Introduction

In the last twenty years, tremendous changes have taken place in documentary and nonfiction filmmaking, including changes in subject matter, form, and the very way in which documentaries and industrial films are made. However, despite the rise in the number of university film and video courses, very few books explain how to consider, create, write, and direct the "new" film. One object of this book is to fill that gap — to provide you with a thorough, down-to-earth grasp of documentary filmmaking, from idea to finished work. But above all, this is a book about ideas and concepts. Its goal is to help you to think about the film as a totality before the camera is switched on. This approach may seem obvious, but it is not always so obvious in practice. Many people jump into a film, shoot hours of material, and then wonder what it's all about. To me, that is putting the horse before the cart with a vengeance.

In essence, this book is about the daily problems that the filmmaker faces—from concept to finished film, from financing to distribution, from censorship and political problems to breaking into the networks, from the complexities of location shooting to problems of ethics and morality, from difficulties with the crew to the problems of dealing with real people and the complexities of their lives. Finally, the book deals with research, problems of style, varieties of approach, and the challenge of new technologies.

This book does not deal with equipment. Because this subject is thoroughly covered in other books and is well taught in most film schools and universities, this omission is deliberate. And therein lies one of the problems: Most film schools provide a level of technical training that would have been unthinkable only a few years ago. Students graduate having handled more editing equipment than Eisenstein ever did; they know how to take apart and rebuild a Nagra in ten minutes and how to light a set using the best techniques of Nestor Almendros and Vilmos Szigmond. So the last thing they need is additional advice on bounce or direct lighting. But students do tend to be deficient in what to say and how to say it. Documentary writing, for example, is often the weakest subject in the curriculum. One of the aims of this book is to redress that imbalance.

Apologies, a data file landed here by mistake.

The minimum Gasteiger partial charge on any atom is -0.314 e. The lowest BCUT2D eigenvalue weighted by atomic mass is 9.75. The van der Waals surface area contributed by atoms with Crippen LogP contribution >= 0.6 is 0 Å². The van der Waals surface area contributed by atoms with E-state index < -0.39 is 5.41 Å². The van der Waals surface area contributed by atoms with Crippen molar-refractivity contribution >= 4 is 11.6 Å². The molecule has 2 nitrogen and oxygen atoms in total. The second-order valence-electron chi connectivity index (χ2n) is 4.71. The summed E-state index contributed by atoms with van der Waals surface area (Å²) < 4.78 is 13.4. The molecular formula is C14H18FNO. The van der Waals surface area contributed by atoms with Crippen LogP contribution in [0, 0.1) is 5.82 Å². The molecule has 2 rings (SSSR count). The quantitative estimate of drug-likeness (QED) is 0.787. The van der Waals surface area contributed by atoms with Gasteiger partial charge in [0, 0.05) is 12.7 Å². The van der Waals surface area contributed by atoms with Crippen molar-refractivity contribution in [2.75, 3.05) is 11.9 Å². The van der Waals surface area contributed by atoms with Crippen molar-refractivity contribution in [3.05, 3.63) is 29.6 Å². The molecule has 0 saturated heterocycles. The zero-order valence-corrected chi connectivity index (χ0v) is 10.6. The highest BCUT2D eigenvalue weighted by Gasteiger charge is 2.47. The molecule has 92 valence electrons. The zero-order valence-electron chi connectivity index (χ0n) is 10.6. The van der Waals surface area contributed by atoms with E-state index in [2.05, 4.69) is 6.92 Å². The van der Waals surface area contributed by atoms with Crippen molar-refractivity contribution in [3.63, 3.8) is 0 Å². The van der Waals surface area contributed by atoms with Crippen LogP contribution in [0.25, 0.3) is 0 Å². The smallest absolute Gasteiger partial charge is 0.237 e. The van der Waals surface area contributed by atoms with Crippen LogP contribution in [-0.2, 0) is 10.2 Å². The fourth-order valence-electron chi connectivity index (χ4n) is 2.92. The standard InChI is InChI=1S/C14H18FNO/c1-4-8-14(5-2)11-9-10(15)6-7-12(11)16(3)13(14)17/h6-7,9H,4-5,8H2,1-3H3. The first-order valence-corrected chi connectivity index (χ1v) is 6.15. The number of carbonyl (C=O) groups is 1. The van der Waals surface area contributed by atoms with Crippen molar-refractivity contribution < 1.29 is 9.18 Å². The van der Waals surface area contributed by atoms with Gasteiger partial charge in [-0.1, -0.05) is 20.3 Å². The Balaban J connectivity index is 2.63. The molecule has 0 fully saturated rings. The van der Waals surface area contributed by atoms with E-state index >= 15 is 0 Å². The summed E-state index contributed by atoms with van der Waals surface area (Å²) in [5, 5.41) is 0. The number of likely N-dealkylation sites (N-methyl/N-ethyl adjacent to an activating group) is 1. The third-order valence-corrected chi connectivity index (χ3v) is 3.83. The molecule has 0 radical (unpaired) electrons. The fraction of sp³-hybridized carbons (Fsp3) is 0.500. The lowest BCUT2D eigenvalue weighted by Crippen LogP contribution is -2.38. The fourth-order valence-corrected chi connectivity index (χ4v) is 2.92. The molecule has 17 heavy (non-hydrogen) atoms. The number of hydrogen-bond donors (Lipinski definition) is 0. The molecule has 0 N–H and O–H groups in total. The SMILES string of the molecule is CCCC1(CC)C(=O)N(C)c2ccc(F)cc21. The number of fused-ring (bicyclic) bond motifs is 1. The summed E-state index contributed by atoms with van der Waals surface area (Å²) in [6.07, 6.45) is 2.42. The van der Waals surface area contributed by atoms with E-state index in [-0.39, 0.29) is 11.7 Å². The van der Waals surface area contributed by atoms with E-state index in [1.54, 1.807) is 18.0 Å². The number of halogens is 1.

A second topic deliberately left out of this book is that of the history of documentary filmmaking. The subject is tremendously important, but I assume that most readers of this book are familiar with it. If not, then Erik Barnouw's Documentary: A History of The Non-Fiction Film is the best introduction around. If you know some history, you can proceed without reinventing the wheel. If you are familiar with the films of Flaherty, Riefenstahl, Jennings, the Maysleses, Drew, Leacock, and Pennebaker, you already have a good sense of evolving styles and objectives. So, for the rest of this book, I will assume that you learned about cinema verite at your mother's knee, and that you know that Nanook of the North is a film, rather than a Canadian hockey star.

Film Making

Film Making

If you have ever wanted the secrets to making your own film, here it is: Indy Film Insider Tips And Basics To Film Making. Have you ever wanted to make your own film? Is there a story you want to tell? You might even think that this is impossible. Studios make films, not the little guy. This is probably what you tell yourself. Do you watch films with more than a casual eye? You probably want to know how they were able to get perfect lighting in your favorite scene, or how to write a professional screenplay.

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